Jennings’s pass was in the air for a full second that felt like a minute—and it seemed ripe for a pick. But the toss ended up changing the complexion of the game, giving the Niners a lead they’d hold until late in the third quarter.

Also, it turns out Jennings ran the same play at the University of Tennessee in a game against Florida. Shanahan seemingly ripped this right from Jennings’s days with the Volunteers.

Now, were there probably two penalties on Sunday’s play? San Francisco center Jake Brendel might technically be a few yards downfield, which should have resulted in an illegal-man-downfield penalty. And tackle Colton McKivitz is probably holding Chiefs defensive end George Karlaftis. But you know what? It’s fine! Everyone would be mad if ticky-tacky calls disrupted the most exciting play of the game. Imagine if the Philly Special got called back for an illegal-formation penalty!

Jennings was also responsible for San Francisco’s second touchdown, when he bullied his way into the end zone after a catch early in the fourth quarter. He became just the second player in Super Bowl history to throw for a TD and catch one in the same game, joining Nick Foles (speaking of the Philly Special). On a night when the Niners came so close to hoisting the Lombardi Trophy, Jennings did it all for them. Unfortunately for him, he couldn’t join Foles in the less exclusive but more important club: the one for Super Bowl champions.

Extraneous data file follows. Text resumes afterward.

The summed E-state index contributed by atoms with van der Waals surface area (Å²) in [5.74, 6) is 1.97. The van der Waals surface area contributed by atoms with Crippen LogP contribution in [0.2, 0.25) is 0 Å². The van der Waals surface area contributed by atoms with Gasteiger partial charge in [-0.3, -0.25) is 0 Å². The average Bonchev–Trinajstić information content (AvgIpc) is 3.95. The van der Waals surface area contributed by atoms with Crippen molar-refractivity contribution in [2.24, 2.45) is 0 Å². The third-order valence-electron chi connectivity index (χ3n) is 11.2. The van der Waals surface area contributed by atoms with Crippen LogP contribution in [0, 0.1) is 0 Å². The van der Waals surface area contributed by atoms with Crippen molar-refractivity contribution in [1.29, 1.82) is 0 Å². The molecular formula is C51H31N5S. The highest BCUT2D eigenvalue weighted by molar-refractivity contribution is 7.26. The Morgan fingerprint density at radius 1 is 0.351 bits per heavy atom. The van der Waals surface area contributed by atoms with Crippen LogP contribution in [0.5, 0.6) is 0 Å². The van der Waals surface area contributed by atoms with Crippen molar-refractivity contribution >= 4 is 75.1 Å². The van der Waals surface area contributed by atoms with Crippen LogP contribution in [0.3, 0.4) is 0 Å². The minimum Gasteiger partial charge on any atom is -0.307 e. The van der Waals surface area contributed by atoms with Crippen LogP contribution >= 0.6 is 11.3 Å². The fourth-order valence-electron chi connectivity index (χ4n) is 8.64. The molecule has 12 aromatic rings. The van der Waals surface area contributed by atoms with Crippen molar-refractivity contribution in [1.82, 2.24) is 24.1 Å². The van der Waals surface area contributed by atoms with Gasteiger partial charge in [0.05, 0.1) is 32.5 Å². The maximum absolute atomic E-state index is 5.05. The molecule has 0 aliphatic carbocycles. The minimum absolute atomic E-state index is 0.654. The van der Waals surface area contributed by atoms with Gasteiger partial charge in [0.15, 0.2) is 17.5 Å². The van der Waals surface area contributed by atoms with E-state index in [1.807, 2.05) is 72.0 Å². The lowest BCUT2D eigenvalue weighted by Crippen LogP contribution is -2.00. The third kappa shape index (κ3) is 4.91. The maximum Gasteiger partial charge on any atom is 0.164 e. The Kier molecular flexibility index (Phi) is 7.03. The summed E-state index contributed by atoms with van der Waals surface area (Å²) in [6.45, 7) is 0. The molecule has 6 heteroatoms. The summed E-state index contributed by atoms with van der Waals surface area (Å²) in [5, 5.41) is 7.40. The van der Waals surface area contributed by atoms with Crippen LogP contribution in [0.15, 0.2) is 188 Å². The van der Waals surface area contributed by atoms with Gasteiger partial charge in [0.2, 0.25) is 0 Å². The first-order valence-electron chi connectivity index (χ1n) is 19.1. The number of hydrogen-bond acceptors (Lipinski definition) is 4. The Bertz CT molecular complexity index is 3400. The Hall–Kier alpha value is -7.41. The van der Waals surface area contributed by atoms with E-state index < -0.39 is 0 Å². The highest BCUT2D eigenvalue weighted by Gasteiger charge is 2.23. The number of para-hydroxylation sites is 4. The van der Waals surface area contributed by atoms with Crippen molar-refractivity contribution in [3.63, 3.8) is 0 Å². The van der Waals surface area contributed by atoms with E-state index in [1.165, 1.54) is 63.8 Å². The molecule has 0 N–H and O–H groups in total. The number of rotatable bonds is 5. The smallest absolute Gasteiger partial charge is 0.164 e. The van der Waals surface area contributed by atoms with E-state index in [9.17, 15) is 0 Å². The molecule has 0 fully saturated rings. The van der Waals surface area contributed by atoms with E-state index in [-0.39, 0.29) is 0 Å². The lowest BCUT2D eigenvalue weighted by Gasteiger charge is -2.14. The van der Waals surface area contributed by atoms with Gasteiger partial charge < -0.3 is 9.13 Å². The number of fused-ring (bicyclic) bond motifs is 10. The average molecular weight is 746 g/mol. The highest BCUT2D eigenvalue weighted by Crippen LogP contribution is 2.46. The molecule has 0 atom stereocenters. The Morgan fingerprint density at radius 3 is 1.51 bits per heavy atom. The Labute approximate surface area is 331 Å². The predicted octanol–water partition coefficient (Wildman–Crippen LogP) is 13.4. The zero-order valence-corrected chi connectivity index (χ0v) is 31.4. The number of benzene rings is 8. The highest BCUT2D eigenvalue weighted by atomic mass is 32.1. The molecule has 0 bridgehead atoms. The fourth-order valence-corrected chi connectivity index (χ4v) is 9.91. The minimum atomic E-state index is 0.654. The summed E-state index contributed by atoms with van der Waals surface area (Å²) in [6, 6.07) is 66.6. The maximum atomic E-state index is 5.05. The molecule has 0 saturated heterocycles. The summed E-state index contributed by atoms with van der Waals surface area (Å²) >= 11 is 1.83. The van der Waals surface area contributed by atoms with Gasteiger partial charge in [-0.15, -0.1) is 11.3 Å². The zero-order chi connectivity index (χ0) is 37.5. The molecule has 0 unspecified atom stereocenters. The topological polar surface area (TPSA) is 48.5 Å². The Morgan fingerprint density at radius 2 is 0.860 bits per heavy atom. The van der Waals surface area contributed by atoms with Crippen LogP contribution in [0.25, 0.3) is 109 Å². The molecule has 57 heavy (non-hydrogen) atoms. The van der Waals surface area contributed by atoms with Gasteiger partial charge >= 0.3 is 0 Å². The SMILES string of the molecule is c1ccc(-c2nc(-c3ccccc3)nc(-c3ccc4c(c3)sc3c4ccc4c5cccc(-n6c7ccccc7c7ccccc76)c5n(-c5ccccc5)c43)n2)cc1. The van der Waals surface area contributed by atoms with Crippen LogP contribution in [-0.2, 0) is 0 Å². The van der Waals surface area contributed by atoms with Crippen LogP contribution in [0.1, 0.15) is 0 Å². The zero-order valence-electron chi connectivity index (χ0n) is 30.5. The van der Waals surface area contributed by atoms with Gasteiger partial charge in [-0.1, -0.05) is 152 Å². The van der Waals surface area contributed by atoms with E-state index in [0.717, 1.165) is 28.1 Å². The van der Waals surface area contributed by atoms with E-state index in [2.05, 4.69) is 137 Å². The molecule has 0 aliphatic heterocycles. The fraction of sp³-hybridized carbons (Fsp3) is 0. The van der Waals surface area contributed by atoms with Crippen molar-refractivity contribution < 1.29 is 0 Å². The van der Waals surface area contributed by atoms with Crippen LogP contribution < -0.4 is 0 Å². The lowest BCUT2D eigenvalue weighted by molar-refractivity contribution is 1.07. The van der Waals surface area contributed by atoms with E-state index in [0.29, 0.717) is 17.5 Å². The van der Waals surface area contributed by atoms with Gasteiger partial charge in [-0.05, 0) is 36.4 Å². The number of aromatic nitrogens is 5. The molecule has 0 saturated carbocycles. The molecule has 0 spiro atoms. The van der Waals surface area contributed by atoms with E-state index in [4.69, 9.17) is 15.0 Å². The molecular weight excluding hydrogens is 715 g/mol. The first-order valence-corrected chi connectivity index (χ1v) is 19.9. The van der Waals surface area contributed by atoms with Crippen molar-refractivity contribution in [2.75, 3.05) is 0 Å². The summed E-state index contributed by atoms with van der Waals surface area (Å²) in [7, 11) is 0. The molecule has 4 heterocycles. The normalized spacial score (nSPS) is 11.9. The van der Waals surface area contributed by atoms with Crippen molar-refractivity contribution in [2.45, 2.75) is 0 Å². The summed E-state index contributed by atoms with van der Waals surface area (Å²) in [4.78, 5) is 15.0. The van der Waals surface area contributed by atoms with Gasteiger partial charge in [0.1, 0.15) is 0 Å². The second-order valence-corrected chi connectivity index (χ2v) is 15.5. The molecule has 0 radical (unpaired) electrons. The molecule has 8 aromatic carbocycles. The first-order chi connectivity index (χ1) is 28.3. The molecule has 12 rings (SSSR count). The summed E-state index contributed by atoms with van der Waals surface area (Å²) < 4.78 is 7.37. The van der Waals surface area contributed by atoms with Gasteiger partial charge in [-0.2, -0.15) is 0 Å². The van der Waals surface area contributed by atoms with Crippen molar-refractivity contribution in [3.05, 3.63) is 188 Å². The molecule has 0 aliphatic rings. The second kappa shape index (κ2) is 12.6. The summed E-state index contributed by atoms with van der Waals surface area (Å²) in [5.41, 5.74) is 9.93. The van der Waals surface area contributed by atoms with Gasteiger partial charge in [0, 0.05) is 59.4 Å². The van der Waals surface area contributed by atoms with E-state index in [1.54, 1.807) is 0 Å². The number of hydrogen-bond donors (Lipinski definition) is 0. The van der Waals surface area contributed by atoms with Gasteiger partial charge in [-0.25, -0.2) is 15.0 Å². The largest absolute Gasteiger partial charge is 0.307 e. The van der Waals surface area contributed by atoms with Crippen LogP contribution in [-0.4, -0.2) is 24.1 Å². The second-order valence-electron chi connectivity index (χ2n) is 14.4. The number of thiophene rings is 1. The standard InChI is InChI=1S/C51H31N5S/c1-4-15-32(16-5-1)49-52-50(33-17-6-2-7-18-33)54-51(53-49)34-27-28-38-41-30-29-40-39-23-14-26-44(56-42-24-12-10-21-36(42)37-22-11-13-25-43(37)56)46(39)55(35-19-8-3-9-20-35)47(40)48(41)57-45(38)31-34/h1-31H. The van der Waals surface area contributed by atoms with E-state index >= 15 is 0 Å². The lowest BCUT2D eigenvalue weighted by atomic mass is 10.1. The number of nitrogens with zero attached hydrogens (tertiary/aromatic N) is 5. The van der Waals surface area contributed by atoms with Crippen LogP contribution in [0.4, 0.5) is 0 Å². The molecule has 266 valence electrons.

Winner: Dora the Explorer, Rules Expert

One of the hardest parts of being a football fan is understanding the rules. This is such a big problem that all the football TV broadcasters have paid to have former referees come to them from fancy-schmancy studios to weigh in on rule issues, from Mike Pereira at Fox to Terry McAulay at NBC to Gene Steratore at CBS. But on Sunday, we found the best one of all: Dora the Explorer.

Given how complex the NFL rule book can be, Dora’s simplicity in explaining penalties was a welcome addition to the Nickelodeon broadcast. They should’ve considered trotting Dora out to explain why the fact that the Chiefs were running out of time in overtime meant—as Tony Romo said on CBS—that “the first quarter” of overtime was close to ending (????). Maybe next year we can get her on the main broadcast to explain to us what a catch is, once and for all.

Winner: Michael Cera